Next, we need to save the position of the last blank space found in W_OldPos and look for the next blank space, using the third parameter of %SCAN to start after that last blank space, thus making sure that we're not finding the same character twice. Since %SCAN returns zero when it can't find what it's looking for, we're using that to do the loop. Finally, we just have to pass our work variable to the one that's going to be returned (W_Return), and that's it.


Now, let's test our function! I've written a simple test program that tests the different Chg_Case variations:



*   Variables                                                           *


D W_MyString2   S           250A   VARYING INZ(*Blanks)                          

D W_TestStr2     S           250A   VARYING INZ(*Blanks)                



*   Copy Statements                                                     *


* String Operations                                                      

/Copy QCPYLESRC,STR_OPS_PR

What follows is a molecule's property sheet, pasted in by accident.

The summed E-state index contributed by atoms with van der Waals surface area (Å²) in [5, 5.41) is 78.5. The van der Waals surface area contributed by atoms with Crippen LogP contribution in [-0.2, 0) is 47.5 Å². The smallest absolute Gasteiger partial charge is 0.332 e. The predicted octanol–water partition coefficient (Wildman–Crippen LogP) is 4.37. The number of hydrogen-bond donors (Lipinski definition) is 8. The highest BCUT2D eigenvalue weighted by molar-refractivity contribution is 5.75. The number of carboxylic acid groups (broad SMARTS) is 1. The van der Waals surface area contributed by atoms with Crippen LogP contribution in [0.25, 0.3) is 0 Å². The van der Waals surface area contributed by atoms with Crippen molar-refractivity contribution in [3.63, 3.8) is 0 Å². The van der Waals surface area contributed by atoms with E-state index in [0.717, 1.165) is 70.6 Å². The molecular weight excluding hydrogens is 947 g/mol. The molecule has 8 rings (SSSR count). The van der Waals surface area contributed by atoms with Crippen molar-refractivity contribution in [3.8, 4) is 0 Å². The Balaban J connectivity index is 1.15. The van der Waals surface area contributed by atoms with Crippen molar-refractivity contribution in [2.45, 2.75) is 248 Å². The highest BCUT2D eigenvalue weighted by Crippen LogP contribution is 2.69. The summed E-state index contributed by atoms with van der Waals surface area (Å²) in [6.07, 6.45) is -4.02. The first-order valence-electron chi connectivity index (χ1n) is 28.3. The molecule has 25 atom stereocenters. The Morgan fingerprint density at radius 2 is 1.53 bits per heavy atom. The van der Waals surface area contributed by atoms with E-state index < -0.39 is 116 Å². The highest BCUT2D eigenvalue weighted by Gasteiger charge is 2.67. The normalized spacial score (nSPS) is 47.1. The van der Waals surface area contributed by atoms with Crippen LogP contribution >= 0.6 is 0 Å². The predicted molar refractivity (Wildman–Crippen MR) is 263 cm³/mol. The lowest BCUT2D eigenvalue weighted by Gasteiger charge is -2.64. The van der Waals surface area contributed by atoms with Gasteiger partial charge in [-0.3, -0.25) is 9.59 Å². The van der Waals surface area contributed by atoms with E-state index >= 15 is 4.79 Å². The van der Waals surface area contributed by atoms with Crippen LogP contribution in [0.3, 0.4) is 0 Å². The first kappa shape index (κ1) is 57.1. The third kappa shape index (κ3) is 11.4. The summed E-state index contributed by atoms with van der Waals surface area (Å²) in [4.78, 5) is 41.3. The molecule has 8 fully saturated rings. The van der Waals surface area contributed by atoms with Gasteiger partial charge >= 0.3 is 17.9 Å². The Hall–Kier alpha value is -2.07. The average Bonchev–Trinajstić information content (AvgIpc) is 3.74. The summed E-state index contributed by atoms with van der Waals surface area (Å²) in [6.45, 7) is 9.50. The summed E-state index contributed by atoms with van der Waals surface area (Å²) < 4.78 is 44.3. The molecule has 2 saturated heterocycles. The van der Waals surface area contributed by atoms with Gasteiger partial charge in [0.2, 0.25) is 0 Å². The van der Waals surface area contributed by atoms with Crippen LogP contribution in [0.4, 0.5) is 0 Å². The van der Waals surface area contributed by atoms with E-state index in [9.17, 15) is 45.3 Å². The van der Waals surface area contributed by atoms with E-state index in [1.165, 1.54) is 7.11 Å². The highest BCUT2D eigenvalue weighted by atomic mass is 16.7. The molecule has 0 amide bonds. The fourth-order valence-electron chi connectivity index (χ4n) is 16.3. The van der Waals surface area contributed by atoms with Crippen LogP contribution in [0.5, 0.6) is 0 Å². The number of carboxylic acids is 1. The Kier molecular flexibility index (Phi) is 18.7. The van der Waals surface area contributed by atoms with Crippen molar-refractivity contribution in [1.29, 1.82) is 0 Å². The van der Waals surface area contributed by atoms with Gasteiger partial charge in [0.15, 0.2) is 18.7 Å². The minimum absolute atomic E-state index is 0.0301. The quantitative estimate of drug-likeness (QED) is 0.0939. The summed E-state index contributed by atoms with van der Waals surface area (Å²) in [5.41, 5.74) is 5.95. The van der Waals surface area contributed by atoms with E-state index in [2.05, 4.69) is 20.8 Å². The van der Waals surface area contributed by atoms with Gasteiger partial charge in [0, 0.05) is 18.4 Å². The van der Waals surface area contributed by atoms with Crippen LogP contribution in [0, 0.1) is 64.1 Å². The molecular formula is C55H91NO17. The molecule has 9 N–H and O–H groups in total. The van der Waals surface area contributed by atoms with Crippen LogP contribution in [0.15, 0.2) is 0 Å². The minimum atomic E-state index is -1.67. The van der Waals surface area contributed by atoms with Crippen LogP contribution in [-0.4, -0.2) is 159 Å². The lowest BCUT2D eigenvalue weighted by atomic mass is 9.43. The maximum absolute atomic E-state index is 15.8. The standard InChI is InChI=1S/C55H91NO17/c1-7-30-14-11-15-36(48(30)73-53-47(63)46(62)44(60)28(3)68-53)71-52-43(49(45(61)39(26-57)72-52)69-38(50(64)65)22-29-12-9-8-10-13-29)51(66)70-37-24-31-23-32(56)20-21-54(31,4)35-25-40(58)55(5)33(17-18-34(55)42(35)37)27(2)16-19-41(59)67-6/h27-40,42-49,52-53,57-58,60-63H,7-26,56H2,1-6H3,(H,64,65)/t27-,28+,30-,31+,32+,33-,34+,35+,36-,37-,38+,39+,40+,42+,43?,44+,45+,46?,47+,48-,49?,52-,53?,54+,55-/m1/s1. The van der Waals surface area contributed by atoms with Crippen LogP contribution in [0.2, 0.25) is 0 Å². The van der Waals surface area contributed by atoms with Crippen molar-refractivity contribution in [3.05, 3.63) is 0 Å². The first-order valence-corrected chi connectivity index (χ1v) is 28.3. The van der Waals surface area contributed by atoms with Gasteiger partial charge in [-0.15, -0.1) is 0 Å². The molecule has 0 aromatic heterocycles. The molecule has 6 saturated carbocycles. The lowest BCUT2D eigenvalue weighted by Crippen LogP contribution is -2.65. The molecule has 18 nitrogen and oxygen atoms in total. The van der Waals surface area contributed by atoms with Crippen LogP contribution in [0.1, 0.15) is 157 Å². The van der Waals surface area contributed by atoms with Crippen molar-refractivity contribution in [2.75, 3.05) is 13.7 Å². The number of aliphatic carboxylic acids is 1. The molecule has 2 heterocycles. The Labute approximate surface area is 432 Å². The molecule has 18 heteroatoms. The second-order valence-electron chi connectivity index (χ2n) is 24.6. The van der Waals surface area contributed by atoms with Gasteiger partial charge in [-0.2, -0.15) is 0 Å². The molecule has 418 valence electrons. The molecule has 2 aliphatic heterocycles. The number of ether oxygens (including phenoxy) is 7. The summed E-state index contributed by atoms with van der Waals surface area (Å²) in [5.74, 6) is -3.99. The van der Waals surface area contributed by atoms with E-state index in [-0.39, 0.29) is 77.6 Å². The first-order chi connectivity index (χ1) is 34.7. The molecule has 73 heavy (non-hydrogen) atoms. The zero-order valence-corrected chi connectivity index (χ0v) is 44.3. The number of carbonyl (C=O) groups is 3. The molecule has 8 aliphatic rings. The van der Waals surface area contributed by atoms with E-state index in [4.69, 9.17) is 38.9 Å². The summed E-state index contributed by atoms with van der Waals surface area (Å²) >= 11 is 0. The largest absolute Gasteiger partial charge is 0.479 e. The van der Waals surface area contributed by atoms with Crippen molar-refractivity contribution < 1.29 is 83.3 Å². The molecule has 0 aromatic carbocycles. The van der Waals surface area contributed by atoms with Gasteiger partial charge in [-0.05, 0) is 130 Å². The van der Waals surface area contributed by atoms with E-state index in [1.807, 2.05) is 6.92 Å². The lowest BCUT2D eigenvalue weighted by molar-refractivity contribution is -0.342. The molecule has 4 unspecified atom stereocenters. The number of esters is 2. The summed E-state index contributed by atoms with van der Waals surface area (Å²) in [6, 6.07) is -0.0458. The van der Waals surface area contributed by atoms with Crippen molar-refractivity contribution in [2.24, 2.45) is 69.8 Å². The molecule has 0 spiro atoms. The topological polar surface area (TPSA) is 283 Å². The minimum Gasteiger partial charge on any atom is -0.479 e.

C                   EVAL     W_MyString2 = 'THIS is A Test'              

* Test the Chg_Case function (UPPER CASE)                          

C                   EVAL     W_TestStr2 = Chg_Case(W_MyString2 : 'U')

* "W_TestStr2" is now 'THIS IS A TEST'                            

* Test the Chg_Case function (lower case)                          

C                 EVAL     W_TestStr2 = Chg_Case(W_MyString2 : 'L')

* "W_TestStr2" is now 'this is a test'                            

* Test the Chg_Case function (Sentence case)                        

C                   EVAL     W_TestStr2 = Chg_Case(W_MyString2 : 'S')

* "W_TestStr2" is now 'This is a test'                            

* Test the Chg_Case function (Proper Case)                          

C                   EVAL     W_TestStr2 = Chg_Case(W_MyString2 : 'P')

* "W_TestStr2" is now 'This Is A Test'                            


C                   EVAL     *INLR = *On